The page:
Jersey proposes to extend economic substance regime to partnerships
The EU Code of Conduct Group (Business Taxation) (CCG) originally white-listed Jersey on the basis of its current economic substance legislation, which came into effect in January 2019. However, the CCG has widened the scope of its economic substance requirements. In its report to the Council of European Finance Ministers (ECOFIN) in November 2020, the CCG stated that partnerships must also be included within the scope of the legislation.
Consultation on the proposal ends on 1 March 2021. The period allowed is unusually short because the CCG insists that the amended economic substance legislation must be in effect by 1 July this year. However, a six-month extension to the July 2021 deadline commencement date is to be provided for pre-existing partnerships.
The CCG's amended economic substance requirement also applies to Anguilla, Barbados, Bermuda, the British Virgin Islands, the Cayman Islands, Guernsey and the Isle of Man.
The government and Revenue Jersey are now working closely with the other Crown Dependencies' tax authorities on the necessary changes to the rules, which will follow the already established approach for companies as closely as possible. Nevertheless, the consultation notes that ‘the Government of Jersey is aware that partnerships are fundamentally different to companies and that the partners may be drawn from a much wider range of circumstances.’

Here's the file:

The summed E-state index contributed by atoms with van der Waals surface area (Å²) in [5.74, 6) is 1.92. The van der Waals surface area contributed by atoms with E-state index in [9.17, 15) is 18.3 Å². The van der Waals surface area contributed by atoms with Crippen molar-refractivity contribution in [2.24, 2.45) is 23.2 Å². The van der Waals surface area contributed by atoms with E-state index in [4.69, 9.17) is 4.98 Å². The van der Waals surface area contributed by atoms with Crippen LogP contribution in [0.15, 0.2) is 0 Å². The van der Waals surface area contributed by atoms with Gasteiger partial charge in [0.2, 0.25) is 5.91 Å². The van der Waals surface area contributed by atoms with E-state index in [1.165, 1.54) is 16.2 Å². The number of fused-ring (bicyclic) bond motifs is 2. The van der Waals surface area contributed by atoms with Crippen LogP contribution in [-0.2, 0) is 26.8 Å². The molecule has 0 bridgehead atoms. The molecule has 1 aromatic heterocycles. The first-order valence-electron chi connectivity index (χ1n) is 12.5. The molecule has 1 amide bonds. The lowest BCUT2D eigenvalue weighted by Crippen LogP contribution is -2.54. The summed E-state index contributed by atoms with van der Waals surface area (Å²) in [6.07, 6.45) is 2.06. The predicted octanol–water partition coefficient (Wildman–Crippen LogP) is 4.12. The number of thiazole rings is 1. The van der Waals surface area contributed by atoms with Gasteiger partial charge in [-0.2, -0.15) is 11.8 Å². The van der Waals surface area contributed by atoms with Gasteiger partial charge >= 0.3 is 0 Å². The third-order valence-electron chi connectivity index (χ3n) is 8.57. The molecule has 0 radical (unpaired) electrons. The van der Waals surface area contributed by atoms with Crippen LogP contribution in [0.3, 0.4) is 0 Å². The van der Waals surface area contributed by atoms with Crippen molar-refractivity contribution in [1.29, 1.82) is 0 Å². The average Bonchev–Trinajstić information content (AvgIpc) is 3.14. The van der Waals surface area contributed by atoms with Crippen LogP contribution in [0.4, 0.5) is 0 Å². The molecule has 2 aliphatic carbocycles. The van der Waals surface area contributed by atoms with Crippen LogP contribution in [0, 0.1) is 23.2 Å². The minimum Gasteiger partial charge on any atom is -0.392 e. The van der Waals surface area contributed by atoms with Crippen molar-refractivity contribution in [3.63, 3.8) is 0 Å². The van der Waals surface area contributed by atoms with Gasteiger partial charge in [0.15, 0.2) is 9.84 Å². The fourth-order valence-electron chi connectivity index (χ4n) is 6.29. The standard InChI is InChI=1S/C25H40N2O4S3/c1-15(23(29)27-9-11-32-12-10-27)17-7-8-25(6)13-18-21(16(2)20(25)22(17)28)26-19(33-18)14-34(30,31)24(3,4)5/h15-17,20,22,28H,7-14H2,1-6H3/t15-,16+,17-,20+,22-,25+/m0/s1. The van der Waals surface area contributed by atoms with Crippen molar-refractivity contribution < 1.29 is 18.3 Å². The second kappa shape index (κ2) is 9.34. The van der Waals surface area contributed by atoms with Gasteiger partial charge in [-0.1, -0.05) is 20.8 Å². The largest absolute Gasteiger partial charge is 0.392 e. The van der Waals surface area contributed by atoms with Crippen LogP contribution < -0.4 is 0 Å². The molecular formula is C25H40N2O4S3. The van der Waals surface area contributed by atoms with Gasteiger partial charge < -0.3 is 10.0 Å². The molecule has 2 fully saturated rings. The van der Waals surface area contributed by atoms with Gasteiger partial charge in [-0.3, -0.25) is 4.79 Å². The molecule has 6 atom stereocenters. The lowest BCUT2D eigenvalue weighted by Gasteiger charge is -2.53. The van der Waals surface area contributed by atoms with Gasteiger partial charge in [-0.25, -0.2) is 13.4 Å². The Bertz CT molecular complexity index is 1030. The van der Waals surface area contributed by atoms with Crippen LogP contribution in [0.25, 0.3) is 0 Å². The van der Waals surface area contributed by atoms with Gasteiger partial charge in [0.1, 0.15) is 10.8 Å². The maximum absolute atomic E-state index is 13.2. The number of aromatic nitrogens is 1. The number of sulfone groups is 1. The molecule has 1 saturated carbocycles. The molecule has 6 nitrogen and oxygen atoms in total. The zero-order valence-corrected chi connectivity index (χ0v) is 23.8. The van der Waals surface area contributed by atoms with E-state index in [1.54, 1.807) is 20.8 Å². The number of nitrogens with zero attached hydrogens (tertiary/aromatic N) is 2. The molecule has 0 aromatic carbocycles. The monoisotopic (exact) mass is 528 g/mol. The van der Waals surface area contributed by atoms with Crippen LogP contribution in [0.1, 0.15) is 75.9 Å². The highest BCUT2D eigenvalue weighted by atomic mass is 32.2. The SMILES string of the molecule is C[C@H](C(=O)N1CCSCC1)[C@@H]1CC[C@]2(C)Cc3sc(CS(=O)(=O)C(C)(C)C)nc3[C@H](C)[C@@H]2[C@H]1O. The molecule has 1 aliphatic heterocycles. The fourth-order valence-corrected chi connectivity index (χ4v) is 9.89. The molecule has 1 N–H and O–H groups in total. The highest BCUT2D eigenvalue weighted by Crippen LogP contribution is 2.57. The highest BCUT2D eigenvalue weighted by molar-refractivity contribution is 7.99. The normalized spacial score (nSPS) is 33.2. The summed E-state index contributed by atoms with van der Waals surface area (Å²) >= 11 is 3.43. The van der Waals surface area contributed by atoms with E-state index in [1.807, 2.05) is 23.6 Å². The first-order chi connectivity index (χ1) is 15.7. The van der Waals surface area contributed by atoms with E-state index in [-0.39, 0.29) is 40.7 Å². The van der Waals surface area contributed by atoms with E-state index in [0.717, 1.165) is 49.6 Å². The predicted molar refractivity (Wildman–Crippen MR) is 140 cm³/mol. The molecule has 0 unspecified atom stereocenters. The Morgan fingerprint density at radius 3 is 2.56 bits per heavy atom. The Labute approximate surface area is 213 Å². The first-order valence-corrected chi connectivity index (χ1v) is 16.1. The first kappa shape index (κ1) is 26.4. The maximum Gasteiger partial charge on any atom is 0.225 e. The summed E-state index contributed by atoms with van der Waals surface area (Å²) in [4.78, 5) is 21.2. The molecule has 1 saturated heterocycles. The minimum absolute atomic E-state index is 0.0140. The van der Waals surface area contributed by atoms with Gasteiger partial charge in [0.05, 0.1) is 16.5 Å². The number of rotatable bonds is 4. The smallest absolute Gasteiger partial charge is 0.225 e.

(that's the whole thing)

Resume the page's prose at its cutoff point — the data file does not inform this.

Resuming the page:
The main difference is that the economic substance regime for companies is determined by tax residence, but there is no international concept of tax residence for partnerships. The Crown Dependencies are therefore proposing that the new rules should apply only to partnerships that are managed and controlled within the jurisdiction. They are also proposing exemptions for partnerships that are fund vehicles, are comprised solely of individual partners or are wholly domestic.
Jersey will also hold a further consultation on streamlining the administration of partnership taxation. However, these changes will not have a practical effect on most partnerships until the filing of 2022 returns in 2023.
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